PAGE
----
Click here to watch Governor Mead’s testimony.
WASHINGTON, D.C. — Today, U.S. Senator John Barrasso (R-WY), chairman of the Senate Committee on Environment and Public Works (EPW), welcomed the Honorable Matt Mead, governor of Wyoming, to the committee. Mead was testifying before the committee at a legislative hearing on discussion draft legislation, the Endangered Species Act Amendments of 2018.
The legislative hearing focused on draft legislation released by Barrasso reauthorizing the Endangered Species Act (ESA) for the first time since 1992. It emphasizes elevating the role of states and increasing transparency in the implementation of the ESA. It also prioritizes resources to better meet conservation goals and provides regulatory certainty to promote conservation and recovery activities. The draft bill has received broad support from stakeholders, state and local governments, and conservation organizations.
Barrasso worked with the Western Governors’ Association (WGA) in drafting the legislation. The bipartisan WGA has stated that the chairman’s discussion draft legislation is generally consistent with the WGA recommendations for modernizing the ESA and includes provisions inspired by the association’s Species Conservation and Endangered Species Act Initiative, led by Mead.
Barrasso introduced Mead to the committee prior to his testimony. “I would now like to introduce Wyoming Governor Matt Mead, who has been serving as governor since January of 2011,” said Barrasso.
“Born and raised in Jackson, Wyoming, he graduated law school from the University of Wyoming. Since then, he has engaged in private practice of law, as well as worked as a prosecutor and United States Attorney. Governor Mead has served in the past as chair and also vice chair of the National Governors’ Association’s Natural Resources Committee.
“He has also worked as the co-chair of the State and Federal Sage Grouse Task Force. From 2015 to 2016, he served as chairman of the Western Governors’ Association, where I mentioned before, he led the Species Conservation and Endangered Species Act Initiative that serves as the inspiration of the discussion draft we are examining today.
“Governor Mead also has a farm and ranch business in southeast Wyoming. I hope Governor Mead will tell us about his ESA experience in Wyoming and within the WGA in balancing the interests of citizens, while efficiently and effectively conserving wildlife.
“Governor Mead, it is an honor to welcome you as a witness before the Environment and Public Works Committee. Thank you for traveling to Washington to be with us today. I know Frontier Days is coming to Cheyenne and you are going to be very busy over the next week and a half at home but I am so grateful that you have taken time to be with us today,” said Barrasso.
In his written testimony, Mead outlined how the WGA’s approach to species recovery has proven successful. While WGA chair, Mead led the Species Conservation and Endangered Species Act Initiative, known as the Initiative. “This Initiative sought to (1) create a mechanism for states to share best practices in species management; (2) promote and elevate the role of states in species conservation efforts; and (3) explore ways to improve the efficacy of the ESA,” said Mead. This effort brought “a diverse group of stakeholders together to explore ways of improving the ESA and species conservation generally.” The Initiative helped the WGA learn about several successful approaches to species management, leading the WGA to adopt bipartisan policy resolutions to improve the ESA.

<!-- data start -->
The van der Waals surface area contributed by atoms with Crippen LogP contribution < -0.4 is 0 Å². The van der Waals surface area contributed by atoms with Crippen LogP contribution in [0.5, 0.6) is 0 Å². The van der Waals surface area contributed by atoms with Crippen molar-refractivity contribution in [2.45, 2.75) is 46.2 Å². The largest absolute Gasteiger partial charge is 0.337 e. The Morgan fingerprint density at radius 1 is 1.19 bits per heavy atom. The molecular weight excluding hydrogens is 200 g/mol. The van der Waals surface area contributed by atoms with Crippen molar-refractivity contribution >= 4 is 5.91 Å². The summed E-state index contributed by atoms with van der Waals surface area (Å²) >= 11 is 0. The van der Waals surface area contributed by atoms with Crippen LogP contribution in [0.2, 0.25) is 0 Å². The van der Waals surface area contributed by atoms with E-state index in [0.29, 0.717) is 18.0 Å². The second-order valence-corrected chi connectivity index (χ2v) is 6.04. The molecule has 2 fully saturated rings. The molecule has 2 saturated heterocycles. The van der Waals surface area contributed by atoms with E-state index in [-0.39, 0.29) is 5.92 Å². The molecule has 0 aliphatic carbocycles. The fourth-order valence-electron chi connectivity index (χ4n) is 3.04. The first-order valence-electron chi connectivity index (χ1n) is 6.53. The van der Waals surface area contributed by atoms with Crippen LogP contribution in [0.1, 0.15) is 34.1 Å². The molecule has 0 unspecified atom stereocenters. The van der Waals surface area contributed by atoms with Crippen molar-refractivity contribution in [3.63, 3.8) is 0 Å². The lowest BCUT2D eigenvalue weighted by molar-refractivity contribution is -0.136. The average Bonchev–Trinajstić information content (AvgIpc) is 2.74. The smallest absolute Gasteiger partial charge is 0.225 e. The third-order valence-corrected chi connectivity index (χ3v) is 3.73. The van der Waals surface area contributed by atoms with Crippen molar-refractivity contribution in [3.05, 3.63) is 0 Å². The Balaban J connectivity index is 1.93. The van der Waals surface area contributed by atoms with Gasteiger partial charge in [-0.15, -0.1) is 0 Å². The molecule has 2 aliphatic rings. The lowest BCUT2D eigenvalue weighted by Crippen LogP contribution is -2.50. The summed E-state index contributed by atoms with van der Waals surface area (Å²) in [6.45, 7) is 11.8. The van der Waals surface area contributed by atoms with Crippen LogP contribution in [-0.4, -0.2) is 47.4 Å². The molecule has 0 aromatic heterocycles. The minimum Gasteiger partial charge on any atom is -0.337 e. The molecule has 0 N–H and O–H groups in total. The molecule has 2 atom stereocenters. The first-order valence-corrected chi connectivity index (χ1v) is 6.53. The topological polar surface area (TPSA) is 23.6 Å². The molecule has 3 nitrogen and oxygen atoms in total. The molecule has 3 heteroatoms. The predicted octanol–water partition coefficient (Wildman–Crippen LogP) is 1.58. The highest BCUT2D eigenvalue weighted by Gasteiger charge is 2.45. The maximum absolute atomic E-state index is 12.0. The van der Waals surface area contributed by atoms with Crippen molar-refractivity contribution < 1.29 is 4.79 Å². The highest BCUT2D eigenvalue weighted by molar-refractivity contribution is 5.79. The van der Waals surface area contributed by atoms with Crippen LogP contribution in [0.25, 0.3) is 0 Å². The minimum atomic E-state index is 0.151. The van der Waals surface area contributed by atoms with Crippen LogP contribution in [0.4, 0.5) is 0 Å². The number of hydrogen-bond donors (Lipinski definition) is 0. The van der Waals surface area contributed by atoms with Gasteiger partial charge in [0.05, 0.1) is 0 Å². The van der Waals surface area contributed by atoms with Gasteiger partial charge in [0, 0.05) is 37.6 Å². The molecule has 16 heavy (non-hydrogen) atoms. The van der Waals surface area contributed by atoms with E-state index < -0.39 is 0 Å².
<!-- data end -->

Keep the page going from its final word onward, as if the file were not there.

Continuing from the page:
Mead detailed how the discussion draft legislation contains similarities to WGA’s approach to species conservation. “In 2016, the FWS [U.S. Fish and Wildlife Service] adopted its National Listing Work Plan to prioritize substantial 90 day findings and ensure decisions are made on petitions within seven years.” The discussion draft would codify the Work Plan, ensuring threatened species are prioritized.
Mead also discussed the critical role that states play in species conservation. States have unique conservation challenges and state wildlife agencies are familiar with the resources that are needed to address those challenges. Mead said that the discussion draft will help improve the ESA through a strong state and federal relationship. “It contemplates states leading recovery teams, developing and implementing recovery plans, consulting with federal agencies in a meaningful way on all aspects of ESA implementation, and providing helpful species data to the FWS. Each of these provisions can lessen resource strains on the federal agencies, lead to faster and more robust species recovery, encourage innovation in species management, and engender broader support for the ESA.”
Wyoming’s governor lauded the discussion draft as the legislative product of open and inclusive discussion. “This discussion draft stems from a state-led, bipartisan, multi-disciplinary effort conducted over several years. Environmental, sportsmen, agriculture and energy interests have all commended the WGA process. This discussion draft represents a reasonable way to elevate the WGA process into a national dialogue.”
Mead said that the discussion draft offers solutions to make the Endangered Species Act more effective and improve species conservation. “We have an opportunity to improve the Endangered Species Act for wildlife and for people. We can encourage innovative conservation practices that obviate the need to list species. We can facilitate faster and more cost effective species recovery,” Mead said.
For more information on Mead’s testimony and the hearing, click here.